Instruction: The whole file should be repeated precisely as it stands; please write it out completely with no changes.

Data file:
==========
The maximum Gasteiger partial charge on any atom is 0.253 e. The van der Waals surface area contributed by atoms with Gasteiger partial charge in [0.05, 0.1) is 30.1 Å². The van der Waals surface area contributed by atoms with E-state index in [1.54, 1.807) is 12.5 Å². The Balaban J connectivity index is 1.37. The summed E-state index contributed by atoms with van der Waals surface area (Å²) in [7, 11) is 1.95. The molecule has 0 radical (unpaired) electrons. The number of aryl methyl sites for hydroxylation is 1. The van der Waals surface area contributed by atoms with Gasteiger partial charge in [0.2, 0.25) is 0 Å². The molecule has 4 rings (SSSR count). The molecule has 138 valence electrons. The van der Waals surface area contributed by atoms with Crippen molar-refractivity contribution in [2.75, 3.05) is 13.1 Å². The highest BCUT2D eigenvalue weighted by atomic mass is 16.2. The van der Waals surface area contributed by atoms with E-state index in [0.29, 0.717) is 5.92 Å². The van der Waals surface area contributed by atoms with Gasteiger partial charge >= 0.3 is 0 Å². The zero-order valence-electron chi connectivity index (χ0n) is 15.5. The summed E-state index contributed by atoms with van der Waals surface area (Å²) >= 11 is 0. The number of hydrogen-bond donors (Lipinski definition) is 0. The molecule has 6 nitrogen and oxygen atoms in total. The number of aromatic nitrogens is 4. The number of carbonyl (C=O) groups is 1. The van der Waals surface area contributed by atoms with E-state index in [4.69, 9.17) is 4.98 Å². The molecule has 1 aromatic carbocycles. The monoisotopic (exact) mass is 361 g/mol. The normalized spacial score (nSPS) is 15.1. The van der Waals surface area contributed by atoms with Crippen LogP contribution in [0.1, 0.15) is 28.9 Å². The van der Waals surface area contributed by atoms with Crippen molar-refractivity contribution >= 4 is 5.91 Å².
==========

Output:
The maximum Gasteiger partial charge on any atom is 0.253 e. The van der Waals surface area contributed by atoms with Gasteiger partial charge in [0.05, 0.1) is 30.1 Å². The van der Waals surface area contributed by atoms with E-state index in [1.54, 1.807) is 12.5 Å². The Balaban J connectivity index is 1.37. The summed E-state index contributed by atoms with van der Waals surface area (Å²) in [7, 11) is 1.95. The molecule has 0 radical (unpaired) electrons. The number of aryl methyl sites for hydroxylation is 1. The van der Waals surface area contributed by atoms with Gasteiger partial charge in [0.2, 0.25) is 0 Å². The molecule has 4 rings (SSSR count). The molecule has 138 valence electrons. The van der Waals surface area contributed by atoms with Crippen molar-refractivity contribution in [2.75, 3.05) is 13.1 Å². The highest BCUT2D eigenvalue weighted by atomic mass is 16.2. The van der Waals surface area contributed by atoms with E-state index in [0.29, 0.717) is 5.92 Å². The van der Waals surface area contributed by atoms with Gasteiger partial charge >= 0.3 is 0 Å². The zero-order valence-electron chi connectivity index (χ0n) is 15.5. The summed E-state index contributed by atoms with van der Waals surface area (Å²) >= 11 is 0. The number of hydrogen-bond donors (Lipinski definition) is 0. The molecule has 6 nitrogen and oxygen atoms in total. The number of aromatic nitrogens is 4. The number of carbonyl (C=O) groups is 1. The van der Waals surface area contributed by atoms with E-state index in [4.69, 9.17) is 4.98 Å². The molecule has 1 aromatic carbocycles. The monoisotopic (exact) mass is 361 g/mol. The normalized spacial score (nSPS) is 15.1. The van der Waals surface area contributed by atoms with Crippen LogP contribution in [0.1, 0.15) is 28.9 Å². The van der Waals surface area contributed by atoms with Crippen molar-refractivity contribution >= 4 is 5.91 Å².